If you could somehow set your fog distance paramter to eye_radial AND index a 1D texture, then you can get that extra precision.

If I understand you correctly, your idea is to use the fog percentage of a given pixel as a 1D texture coordinate? This could be done with a vertex program, but how would that give you extra precision? Aren’t you still stuck with R, G, B and A being separately interpolated at 8-bit precision?

The depth buffer (24 bits) and the accumulation buffer (16 bits) are the only places I can think of where you can really store numbers with more than 8-bit precision. Those, and system RAM, of course.

- Tom

It’s kinda weird to explain, but you can have a 1D texture that’s a “Rainbow” where each color (not color component) corresponds to a different depth. A naive implementation could be able to distinguish as many colors as the max 1d texture size (what is this, typically?).

You can try to be more clever by taking advantage of interpolation between “unique” texture colors to get extra precision, or just to save texture memory.

–Won

How about setting the primary color of every vertex according to the distance?

vertexColR = vertexDistanceBits0To7;

vertexColG = vertexDistanceBits8To15;

vertexColB = vertexDistanceBits16To23;

Draw the scene with smooth shading, no lighting, no textures, no fog, no nothing

That way you’d only have to do distance computation for each vertex, then read the interpolated distance out of the frame buffer and decode the distance value from the color.

I’m not sure how perspective correction influences that, though… am I overlooking something?

I guess you don’t need that 1d texture read after all. This would be a good use for a vertex program (emulated, even), tho.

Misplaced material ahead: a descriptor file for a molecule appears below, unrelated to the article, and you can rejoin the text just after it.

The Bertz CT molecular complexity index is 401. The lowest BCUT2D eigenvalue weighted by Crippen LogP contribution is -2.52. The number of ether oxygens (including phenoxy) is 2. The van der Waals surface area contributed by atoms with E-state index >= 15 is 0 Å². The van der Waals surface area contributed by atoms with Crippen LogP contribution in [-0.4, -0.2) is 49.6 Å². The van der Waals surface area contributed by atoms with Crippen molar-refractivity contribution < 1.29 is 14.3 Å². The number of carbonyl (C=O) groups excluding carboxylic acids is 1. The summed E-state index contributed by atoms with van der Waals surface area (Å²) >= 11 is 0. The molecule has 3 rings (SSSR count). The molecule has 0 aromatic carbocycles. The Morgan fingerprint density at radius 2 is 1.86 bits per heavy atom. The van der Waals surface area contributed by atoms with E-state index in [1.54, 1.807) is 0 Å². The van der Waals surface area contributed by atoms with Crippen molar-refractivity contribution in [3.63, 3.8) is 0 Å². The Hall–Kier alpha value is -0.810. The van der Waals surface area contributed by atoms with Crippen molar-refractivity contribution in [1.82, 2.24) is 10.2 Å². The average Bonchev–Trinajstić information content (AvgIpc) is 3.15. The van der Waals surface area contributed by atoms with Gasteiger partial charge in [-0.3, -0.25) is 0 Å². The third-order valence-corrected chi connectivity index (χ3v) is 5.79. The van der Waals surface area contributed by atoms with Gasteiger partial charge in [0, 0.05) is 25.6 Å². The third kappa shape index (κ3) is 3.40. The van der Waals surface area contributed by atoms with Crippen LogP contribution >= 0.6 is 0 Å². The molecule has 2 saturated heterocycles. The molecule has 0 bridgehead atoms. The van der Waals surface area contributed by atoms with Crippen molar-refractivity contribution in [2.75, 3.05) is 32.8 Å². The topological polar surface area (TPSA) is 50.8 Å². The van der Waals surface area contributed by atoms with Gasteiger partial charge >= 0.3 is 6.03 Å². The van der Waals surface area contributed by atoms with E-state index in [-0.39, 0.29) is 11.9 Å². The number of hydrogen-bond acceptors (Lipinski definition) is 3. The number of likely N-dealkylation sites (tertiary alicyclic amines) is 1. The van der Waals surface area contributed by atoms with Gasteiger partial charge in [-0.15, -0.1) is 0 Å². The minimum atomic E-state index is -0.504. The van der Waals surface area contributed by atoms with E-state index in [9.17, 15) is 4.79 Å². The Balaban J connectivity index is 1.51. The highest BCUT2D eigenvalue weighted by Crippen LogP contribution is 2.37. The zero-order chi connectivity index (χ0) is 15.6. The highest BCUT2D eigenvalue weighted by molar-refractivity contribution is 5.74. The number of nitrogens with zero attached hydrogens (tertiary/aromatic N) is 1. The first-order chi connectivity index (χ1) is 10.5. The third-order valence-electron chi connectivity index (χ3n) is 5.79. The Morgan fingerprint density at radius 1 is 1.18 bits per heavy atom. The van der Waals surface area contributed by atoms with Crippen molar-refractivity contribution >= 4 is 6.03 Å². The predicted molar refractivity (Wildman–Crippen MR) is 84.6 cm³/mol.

–Won

Originally posted by Dodger:

[b]How about setting the primary color of every vertex according to the distance?

vertexColR = vertexDistanceBits0To7;

vertexColG = vertexDistanceBits8To15;

vertexColB = vertexDistanceBits16To23;

Draw the scene with smooth shading, no lighting, no textures, no fog, no nothing

That way you’d only have to do distance computation for each vertex, then read the interpolated distance out of the frame buffer and decode the distance value from the color.

I’m not sure how perspective correction influences that, though… am I overlooking something?[/b]

Yeah, because the interpolation will be done in parrallel… it would break that 24bit variable.

You can’t decompress it again.

If I’m mistaken, we could toss in the Alpha and get 32bit resolution.

You could use a 3D texture with a precalculated value of sqrt(s^2 + t^2 + r^2) instead of your 1D texture. Then you just have to generate your texture coordinates equal to the axis (s=x, t=y, r=z).

You can also use multitexturing with a 2D texture containing the values s^2 + t^2 and a 1D texture with s^2 and add the textures. Then you have to do the sqrt() manually.

With the 3D texture you can get up to 32 bit precision (when using RGBA textures). I’m not sure about the multitexture approach because the color components will get clamped independantly, not as a single 32 bit number.